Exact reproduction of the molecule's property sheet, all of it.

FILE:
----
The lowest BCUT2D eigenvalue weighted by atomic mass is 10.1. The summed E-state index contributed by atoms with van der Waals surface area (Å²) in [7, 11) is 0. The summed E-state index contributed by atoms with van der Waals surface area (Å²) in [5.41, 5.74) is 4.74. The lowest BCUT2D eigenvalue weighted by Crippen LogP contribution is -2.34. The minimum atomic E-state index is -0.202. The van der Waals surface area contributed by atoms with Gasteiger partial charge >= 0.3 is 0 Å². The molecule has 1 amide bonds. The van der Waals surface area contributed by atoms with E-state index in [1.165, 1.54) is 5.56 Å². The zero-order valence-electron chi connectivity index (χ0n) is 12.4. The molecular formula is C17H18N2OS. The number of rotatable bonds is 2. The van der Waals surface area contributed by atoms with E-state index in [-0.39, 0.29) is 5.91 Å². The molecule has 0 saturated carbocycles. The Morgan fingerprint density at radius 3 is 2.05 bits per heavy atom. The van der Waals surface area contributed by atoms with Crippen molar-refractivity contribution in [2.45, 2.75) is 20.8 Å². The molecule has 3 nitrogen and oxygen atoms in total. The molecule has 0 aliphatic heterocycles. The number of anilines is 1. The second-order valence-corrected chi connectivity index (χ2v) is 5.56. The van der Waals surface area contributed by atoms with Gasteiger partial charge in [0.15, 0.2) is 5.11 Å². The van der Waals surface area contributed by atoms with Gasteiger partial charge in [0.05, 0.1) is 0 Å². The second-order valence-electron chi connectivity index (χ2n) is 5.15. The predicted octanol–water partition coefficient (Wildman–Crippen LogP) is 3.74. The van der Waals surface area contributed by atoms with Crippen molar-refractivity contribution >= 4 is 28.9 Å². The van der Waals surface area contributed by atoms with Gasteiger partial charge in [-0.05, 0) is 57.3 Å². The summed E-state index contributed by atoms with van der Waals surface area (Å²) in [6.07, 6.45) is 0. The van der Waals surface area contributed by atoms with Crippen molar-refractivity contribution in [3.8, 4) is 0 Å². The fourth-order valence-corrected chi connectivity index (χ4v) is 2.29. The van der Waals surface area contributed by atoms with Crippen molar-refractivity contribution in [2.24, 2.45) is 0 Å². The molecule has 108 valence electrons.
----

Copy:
The lowest BCUT2D eigenvalue weighted by atomic mass is 10.1. The summed E-state index contributed by atoms with van der Waals surface area (Å²) in [7, 11) is 0. The summed E-state index contributed by atoms with van der Waals surface area (Å²) in [5.41, 5.74) is 4.74. The lowest BCUT2D eigenvalue weighted by Crippen LogP contribution is -2.34. The minimum atomic E-state index is -0.202. The van der Waals surface area contributed by atoms with Gasteiger partial charge >= 0.3 is 0 Å². The molecule has 1 amide bonds. The van der Waals surface area contributed by atoms with E-state index in [1.165, 1.54) is 5.56 Å². The zero-order valence-electron chi connectivity index (χ0n) is 12.4. The molecular formula is C17H18N2OS. The number of rotatable bonds is 2. The van der Waals surface area contributed by atoms with E-state index in [-0.39, 0.29) is 5.91 Å². The molecule has 0 saturated carbocycles. The Morgan fingerprint density at radius 3 is 2.05 bits per heavy atom. The van der Waals surface area contributed by atoms with Crippen molar-refractivity contribution in [2.45, 2.75) is 20.8 Å². The molecule has 3 nitrogen and oxygen atoms in total. The molecule has 0 aliphatic heterocycles. The number of anilines is 1. The second-order valence-corrected chi connectivity index (χ2v) is 5.56. The van der Waals surface area contributed by atoms with Gasteiger partial charge in [0.15, 0.2) is 5.11 Å². The van der Waals surface area contributed by atoms with Gasteiger partial charge in [0.05, 0.1) is 0 Å². The second-order valence-electron chi connectivity index (χ2n) is 5.15. The predicted octanol–water partition coefficient (Wildman–Crippen LogP) is 3.74. The van der Waals surface area contributed by atoms with Crippen molar-refractivity contribution >= 4 is 28.9 Å². The van der Waals surface area contributed by atoms with Gasteiger partial charge in [-0.05, 0) is 57.3 Å². The summed E-state index contributed by atoms with van der Waals surface area (Å²) in [6.07, 6.45) is 0. The van der Waals surface area contributed by atoms with Crippen molar-refractivity contribution in [3.8, 4) is 0 Å². The fourth-order valence-corrected chi connectivity index (χ4v) is 2.29. The van der Waals surface area contributed by atoms with Crippen molar-refractivity contribution in [2.24, 2.45) is 0 Å². The molecule has 108 valence electrons.